Monday, December 28, 2009

NFL Playoffs Come to Tampa Bay, 12/29/79

As the Tampa Bay Buccaneers near the finish line of one of the worst seasons in franchise history, a fan’s thoughts may wander back to happier, simpler times.

In 1979, Tampa Bay shocked the NFL by racing to a 5-0 start. Coming off a 5-11 record in 1978, the Buccaneers were at least seen as a team going in the right direction. Still, few could have anticipated such a staggering start. Amazingly, after five weeks the Buccaneers were the only undefeated team in the league.

“No one gave the Bucs a chance at anything,” says Dick Crippen, a former member of the Buccaneers broadcast crew, “yet somehow in training camp, they got the idea they could win.”

Win they did. The Buccaneers finished with a 10-6 record and won the NFC Central Division. This set up a divisional playoff showdown against the Philadelphia Eagles on December 29 at Tampa Stadium.

Former Tampa Mayor Bob Martinez had just entered office as the Buccaneers began their climb in the standings. By late December, Buccaneer mania had clearly run wild on the community.

“The city became alive with talk, preparation, shopping for playoff memorabilia, and trying to get playoff tickets,” Martinez recalls.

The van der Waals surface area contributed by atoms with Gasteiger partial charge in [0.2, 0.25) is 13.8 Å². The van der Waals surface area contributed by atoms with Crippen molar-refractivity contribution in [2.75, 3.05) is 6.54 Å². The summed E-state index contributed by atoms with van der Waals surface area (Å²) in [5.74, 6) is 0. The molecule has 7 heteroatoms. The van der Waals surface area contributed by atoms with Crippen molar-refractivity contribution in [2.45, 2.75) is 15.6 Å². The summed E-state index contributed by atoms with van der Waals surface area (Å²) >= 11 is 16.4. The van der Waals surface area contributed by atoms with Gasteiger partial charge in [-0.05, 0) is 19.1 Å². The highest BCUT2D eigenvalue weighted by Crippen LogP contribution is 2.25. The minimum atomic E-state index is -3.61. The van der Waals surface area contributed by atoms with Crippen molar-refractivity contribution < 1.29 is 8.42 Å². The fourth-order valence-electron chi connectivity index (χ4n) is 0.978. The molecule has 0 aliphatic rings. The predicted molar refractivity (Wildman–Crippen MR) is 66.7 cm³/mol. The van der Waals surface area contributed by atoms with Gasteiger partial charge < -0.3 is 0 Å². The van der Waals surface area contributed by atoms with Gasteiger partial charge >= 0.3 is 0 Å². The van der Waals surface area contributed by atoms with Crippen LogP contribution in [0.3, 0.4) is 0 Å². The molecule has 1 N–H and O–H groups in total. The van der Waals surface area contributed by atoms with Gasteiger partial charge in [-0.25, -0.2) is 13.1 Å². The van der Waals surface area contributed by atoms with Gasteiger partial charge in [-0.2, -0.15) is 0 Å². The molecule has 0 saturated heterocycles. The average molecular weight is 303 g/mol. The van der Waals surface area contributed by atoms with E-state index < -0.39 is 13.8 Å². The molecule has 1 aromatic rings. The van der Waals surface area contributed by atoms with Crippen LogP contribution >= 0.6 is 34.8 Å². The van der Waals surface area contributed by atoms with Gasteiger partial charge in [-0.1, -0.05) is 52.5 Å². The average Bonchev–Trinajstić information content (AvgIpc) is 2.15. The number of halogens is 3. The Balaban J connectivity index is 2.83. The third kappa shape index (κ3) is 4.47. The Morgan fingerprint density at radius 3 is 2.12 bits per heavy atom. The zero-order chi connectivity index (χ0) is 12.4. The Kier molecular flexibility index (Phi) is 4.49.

The success of the team, in turn, gave Tampa a unique opportunity to showcase itself on a national stage. This would be the first game in team history to be broadcast on national television.

“Tampa was marketing itself nationally and internationally as a place to do business, work and play,” Martinez says. “The playoff game gave us center stage during the run up to the game and the game itself.

“It's great for a community to have a big topic, like the Bucs, to talk about in addition to weather, politics, etc. Having big-time sports gives a community a sense of place and pride. Once the Bucs got their winning ways, Johnny Carson picked on something else, game attendance went up and the players stopped fighting being part of the Bucs organization.”

Much like the Buccaneers in 1979, up until 2008 the Tampa Bay Rays were a team that knew nothing but losing. Making the playoffs and winning the American League East division were considered such major accomplishments that reaching the World Series was gravy. In both instances, players and fans had cause to slip into “happy to be there” mode.

“Like the Rays in 2008, the Bucs were 'The Little Engine That Could,' Crippen says. “When the fans heard that the Eagles would be the opponent, I think many of them figured it had been a great ride and were just proud the Bucs made the playoffs.”

The Eagles, despite making the playoffs as a wild card, at 11-5 actually had a better record than Tampa Bay and were considered a legitimate Super Bowl contender.

“All the experts had Philadelphia going to the Super Bowl, and I think they were even a favorite to win it,” recalls radio personality Jack Harris, then a member of the Buccaneers broadcast crew. “We were supposed to be just a bump on their way to being champions. I don’t think anyone gave us much of a chance.”

True enough, the Eagles were installed as a four-point favorite despite being the road team. Because of Tampa Bay boasted the league's top-ranked defense, most prognosticators anticipated a close game no matter the outcome. Brent Musberger, host of “The NFL Today” on CBS, proved to be one of the few exceptions in predicting a 21-point Philadelphia victory.